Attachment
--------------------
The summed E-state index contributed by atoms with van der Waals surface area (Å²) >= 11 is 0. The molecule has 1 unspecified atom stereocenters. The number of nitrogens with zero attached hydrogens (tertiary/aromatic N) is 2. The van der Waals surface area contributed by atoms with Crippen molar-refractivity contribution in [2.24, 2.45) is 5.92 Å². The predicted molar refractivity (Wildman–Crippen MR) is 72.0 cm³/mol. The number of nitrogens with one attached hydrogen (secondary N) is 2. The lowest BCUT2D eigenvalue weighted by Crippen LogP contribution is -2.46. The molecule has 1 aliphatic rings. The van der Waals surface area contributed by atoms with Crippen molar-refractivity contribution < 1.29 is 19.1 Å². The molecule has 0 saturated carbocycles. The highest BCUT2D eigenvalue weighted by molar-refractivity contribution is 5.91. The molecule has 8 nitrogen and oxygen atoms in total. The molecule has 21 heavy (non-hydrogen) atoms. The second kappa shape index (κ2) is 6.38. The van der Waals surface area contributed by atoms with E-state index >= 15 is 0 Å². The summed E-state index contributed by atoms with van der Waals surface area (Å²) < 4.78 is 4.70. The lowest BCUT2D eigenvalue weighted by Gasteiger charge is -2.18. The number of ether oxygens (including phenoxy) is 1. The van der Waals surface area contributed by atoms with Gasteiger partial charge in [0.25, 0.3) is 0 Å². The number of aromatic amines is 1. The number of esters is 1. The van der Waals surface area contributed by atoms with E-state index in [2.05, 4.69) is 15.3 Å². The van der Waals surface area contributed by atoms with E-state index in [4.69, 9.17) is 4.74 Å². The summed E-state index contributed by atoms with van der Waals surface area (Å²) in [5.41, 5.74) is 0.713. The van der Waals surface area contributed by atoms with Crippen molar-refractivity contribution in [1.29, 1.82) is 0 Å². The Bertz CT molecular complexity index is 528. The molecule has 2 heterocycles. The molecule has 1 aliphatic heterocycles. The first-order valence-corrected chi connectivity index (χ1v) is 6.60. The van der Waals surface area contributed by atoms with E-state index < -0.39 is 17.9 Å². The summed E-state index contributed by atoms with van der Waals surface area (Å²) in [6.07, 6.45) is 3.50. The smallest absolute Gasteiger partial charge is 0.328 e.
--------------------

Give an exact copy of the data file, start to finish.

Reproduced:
The summed E-state index contributed by atoms with van der Waals surface area (Å²) >= 11 is 0. The molecule has 1 unspecified atom stereocenters. The number of nitrogens with zero attached hydrogens (tertiary/aromatic N) is 2. The van der Waals surface area contributed by atoms with Crippen molar-refractivity contribution in [2.24, 2.45) is 5.92 Å². The predicted molar refractivity (Wildman–Crippen MR) is 72.0 cm³/mol. The number of nitrogens with one attached hydrogen (secondary N) is 2. The lowest BCUT2D eigenvalue weighted by Crippen LogP contribution is -2.46. The molecule has 1 aliphatic rings. The van der Waals surface area contributed by atoms with Crippen molar-refractivity contribution < 1.29 is 19.1 Å². The molecule has 0 saturated carbocycles. The highest BCUT2D eigenvalue weighted by molar-refractivity contribution is 5.91. The molecule has 8 nitrogen and oxygen atoms in total. The molecule has 21 heavy (non-hydrogen) atoms. The second kappa shape index (κ2) is 6.38. The van der Waals surface area contributed by atoms with E-state index >= 15 is 0 Å². The summed E-state index contributed by atoms with van der Waals surface area (Å²) < 4.78 is 4.70. The lowest BCUT2D eigenvalue weighted by Gasteiger charge is -2.18. The number of ether oxygens (including phenoxy) is 1. The van der Waals surface area contributed by atoms with Gasteiger partial charge in [0.25, 0.3) is 0 Å². The number of aromatic amines is 1. The number of esters is 1. The van der Waals surface area contributed by atoms with E-state index in [2.05, 4.69) is 15.3 Å². The van der Waals surface area contributed by atoms with E-state index in [4.69, 9.17) is 4.74 Å². The summed E-state index contributed by atoms with van der Waals surface area (Å²) in [5.41, 5.74) is 0.713. The van der Waals surface area contributed by atoms with Crippen molar-refractivity contribution in [1.29, 1.82) is 0 Å². The Bertz CT molecular complexity index is 528. The molecule has 2 heterocycles. The molecule has 1 aliphatic heterocycles. The first-order valence-corrected chi connectivity index (χ1v) is 6.60. The van der Waals surface area contributed by atoms with E-state index < -0.39 is 17.9 Å². The summed E-state index contributed by atoms with van der Waals surface area (Å²) in [6.07, 6.45) is 3.50. The smallest absolute Gasteiger partial charge is 0.328 e.